Auto Distortion Control. Another interesting feature is Automatic Distortion Control, carried over from its debut in the D5000. Enabled via the Shooting menu, this option automatically corrects for barrel and pincushion distortion in JPEGfiles when using most Nikkor D- and G-type lenses (PC, Fisheye and certain other lenses excluded). We've tried it with the Nikkor 18-55mm VRlens that ships with the Nikon D5100, and found it to work very well.
The Nikon D5100 also offers distortion correction as a post-processing function, available from the Retouch menu. There, you can create a copy of an image after applying either an automatic amount of correction, or manually adjusting the amount on a preview display.
Picture Control. Nikon has standardized its Picture Control system so that camera settings for sharpening, contrast, brightness, saturation, and hue can be finely adjusted and ported to other Nikon digital SLRs that support the system. The D3 was the first camera compatible with the option, and all Nikon SLRs since -- including the D5100 -- follow the standard. The Nikon D5100 has six presets called Standard, Neutral, Vivid, Monochrome, Portrait, and Landscape, plus up to nine custom presets can be defined, named, saved, and copied. Sharpness can be adjusted in ten steps, along with an Auto setting; contrast, saturation, and hue can be adjusted in seven steps, while hue is adjustable in three steps. There is also a five-step "Quick Adjust" setting which exaggerates or mutes the effect without having to adjust each slider individually. When Monochrome Picture Control is selected, Hue and Saturation are replaced by Filter Effects and Toning respectively. Filter Effects offers Off, Yellow, Orange, Red, and Green settings, while Toning offers B&W, Sepia, Cyanotype, Red, Yellow, Green, Blue Green, Blue, Purple Blue and Red Purple settings. Note that Picture Controls are only active in Program, Aperture-priority or Shutter-priority and Manual exposure modes, as the Scene modes already apply preset image adjustments. Of course, the Nikon D5100 also offers sRGB and Adobe RGB settings, in a separate Color Space menu.
Noise Reduction. The Nikon D5100 offers four levels of high ISO noise reduction: Off, Low, Normal, and High. For Low, Normal, and High settings, noise reduction is performed with varied strength. Even when set to Off, some noise reduction is still performed at ISOs above 1,600 equivalent. No high ISO noise reduction is performed on RAW files (other than the embedded JPEG thumbnail).
The Nikon D5100 also offers long-exposure noise reduction. When set to On, the camera takes a second exposure for the same duration with the shutter closed, and subtracts the "dark frame" from the first, to reduce hot-pixel and amp noise for exposures longer than 1 second. The time taken to capture the dark frame varies from shot to shot, but is typically somewhere between half as long as or the same length as the actual image exposure.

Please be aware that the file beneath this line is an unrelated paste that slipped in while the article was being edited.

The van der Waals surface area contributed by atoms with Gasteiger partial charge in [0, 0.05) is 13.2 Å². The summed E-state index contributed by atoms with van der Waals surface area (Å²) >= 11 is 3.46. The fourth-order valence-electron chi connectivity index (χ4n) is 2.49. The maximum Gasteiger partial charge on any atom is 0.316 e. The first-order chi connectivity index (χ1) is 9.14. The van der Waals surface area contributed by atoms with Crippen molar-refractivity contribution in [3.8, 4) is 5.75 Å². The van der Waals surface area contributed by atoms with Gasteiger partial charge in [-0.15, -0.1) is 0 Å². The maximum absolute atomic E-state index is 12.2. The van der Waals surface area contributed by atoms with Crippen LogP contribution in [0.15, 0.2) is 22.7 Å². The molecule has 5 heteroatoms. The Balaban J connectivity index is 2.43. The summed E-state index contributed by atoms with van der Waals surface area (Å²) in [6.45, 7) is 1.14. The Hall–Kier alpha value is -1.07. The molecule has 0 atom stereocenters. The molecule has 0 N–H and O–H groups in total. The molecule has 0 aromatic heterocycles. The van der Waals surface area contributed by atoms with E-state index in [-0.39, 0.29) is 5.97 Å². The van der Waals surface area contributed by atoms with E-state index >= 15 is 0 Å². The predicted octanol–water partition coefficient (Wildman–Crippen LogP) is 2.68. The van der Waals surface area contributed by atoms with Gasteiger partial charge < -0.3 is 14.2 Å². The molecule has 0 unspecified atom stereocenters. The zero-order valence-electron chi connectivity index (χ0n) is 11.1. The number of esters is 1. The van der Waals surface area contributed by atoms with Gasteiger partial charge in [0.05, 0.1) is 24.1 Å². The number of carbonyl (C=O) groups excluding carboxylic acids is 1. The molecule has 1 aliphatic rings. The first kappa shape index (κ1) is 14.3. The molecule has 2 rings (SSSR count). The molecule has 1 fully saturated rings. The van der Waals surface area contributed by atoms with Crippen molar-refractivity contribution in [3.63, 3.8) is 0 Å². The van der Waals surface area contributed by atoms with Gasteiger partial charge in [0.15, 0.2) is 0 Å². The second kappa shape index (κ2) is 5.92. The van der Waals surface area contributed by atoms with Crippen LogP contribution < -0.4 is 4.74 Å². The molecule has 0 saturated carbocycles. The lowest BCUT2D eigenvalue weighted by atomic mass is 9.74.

Release Modes. The Nikon D5100's release modes are selected via the menu system. Release modes consist of Single Frame, Continuous, Self-timer, Delayed Remote (two second delay), Quick-response Remote, and Quiet Shutter-release (Q) mode takes one shot each time the shutter-release is pressed. The Nikon D5100's Continuous mode is rated by Nikon for up to 4 frames per second (we got 3.94 frames per second in our testing), for a total of 100 Large/Fine JPEGs before the buffer fills and the camera slows. Of course, the number of consecutive shots could be limited by memory card space, if your memory card(s) are nearly full. Also, when shooting JPEGs of a very complex scene with a lot of sharp, fine detail may also compress less and result in lower buffer capacities.
Self-Timer mode opens the shutter with a delay of ten seconds after the shutter button is pressed. The Remote release modes are for use with the optional ML-L3 wireless remote. The 2-second delay option is useful for hiding the remote when taking photos that include the operator.
Quiet Shutter-release is similar to Single Frame; however, the camera automatically disables the beep sound when it focuses, something which can be achieved in other modes through the Beep option in the Setup menu. It also delays lowering of the mirror until the shutter button is released, separating the noise of this operation from that of the mirror being raised and the shutter fired. It also reduces actuation speed of the mirror mechanism, and of the shutter recocking mechanism. The result is, indeed, a much quieter shutter sound.
Interval Timer Mode. Another useful feature on the Nikon D5100 that first appeared on more expensive models is Interval Timer mode, which facilitates time-lapse photography by taking a series of images at preset intervals. You can set the starting time for the series, as well as the amount of time between shots and the total number of shots to be captured. You can set hours, minutes, and seconds between each shot, and you can set a start time up to 23 hours, 59 minutes from the current time. This is a good way to capture a timeline of slower events, such as clouds passing across the sky, tidal changes, a flower opening, etc.
Retouch Menu. The Nikon D5100 has an extensive Retouch menu, replicating almost all the options from the D5000, and adding a basic movie editing function. The amount of image alteration that can be performed in-camera is starting to rival what basic image editing software packages can do on a computer, so much so that many users may not feel the need to use a computer for Nikon D5100 image editing at all. Retouch options include adjusting D-Lighting, red-eye correction, image cropping (trim), converting to monochrome, applying seven different filter effects, adjusting color balance, resizing to small images (for TV, Web or email), image overlay for combining two RAW images into one JPEG, NEF (RAW) processing, "Quick Retouch" for fast adjustments to saturation and contrast, straightening crooked images, distortion (barrel / pincushion) correction, a fisheye effect, color outline, color sketch, perspective control (correcting diverging verticals / horizontals), miniature effect (graduated blur at top and bottom of the frame to emulate reduced depth of field), selective color, basic movie editing, and side-by-side comparison.
The images above were taken from our standardized test shots. For a
collection of more pictorial photos, see our
Nikon D5100 Photo Gallery